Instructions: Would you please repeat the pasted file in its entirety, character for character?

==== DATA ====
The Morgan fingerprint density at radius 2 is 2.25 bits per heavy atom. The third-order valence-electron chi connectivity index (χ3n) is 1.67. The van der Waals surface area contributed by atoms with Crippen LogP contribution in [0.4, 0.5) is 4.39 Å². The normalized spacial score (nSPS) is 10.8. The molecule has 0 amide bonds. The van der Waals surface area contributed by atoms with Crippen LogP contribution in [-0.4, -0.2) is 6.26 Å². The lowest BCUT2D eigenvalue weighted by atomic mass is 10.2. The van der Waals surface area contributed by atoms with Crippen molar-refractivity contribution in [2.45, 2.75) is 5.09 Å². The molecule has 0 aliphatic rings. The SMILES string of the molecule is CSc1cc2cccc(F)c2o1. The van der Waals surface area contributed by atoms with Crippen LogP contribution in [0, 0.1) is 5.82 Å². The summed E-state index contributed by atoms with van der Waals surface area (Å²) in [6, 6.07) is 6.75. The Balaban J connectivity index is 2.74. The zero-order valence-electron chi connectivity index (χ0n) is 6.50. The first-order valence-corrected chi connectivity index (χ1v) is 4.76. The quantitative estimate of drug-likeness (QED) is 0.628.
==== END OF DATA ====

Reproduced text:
The Morgan fingerprint density at radius 2 is 2.25 bits per heavy atom. The third-order valence-electron chi connectivity index (χ3n) is 1.67. The van der Waals surface area contributed by atoms with Crippen LogP contribution in [0.4, 0.5) is 4.39 Å². The normalized spacial score (nSPS) is 10.8. The molecule has 0 amide bonds. The van der Waals surface area contributed by atoms with Crippen LogP contribution in [-0.4, -0.2) is 6.26 Å². The lowest BCUT2D eigenvalue weighted by atomic mass is 10.2. The van der Waals surface area contributed by atoms with Crippen molar-refractivity contribution in [2.45, 2.75) is 5.09 Å². The molecule has 0 aliphatic rings. The SMILES string of the molecule is CSc1cc2cccc(F)c2o1. The van der Waals surface area contributed by atoms with Crippen LogP contribution in [0, 0.1) is 5.82 Å². The summed E-state index contributed by atoms with van der Waals surface area (Å²) in [6, 6.07) is 6.75. The Balaban J connectivity index is 2.74. The zero-order valence-electron chi connectivity index (χ0n) is 6.50. The first-order valence-corrected chi connectivity index (χ1v) is 4.76. The quantitative estimate of drug-likeness (QED) is 0.628.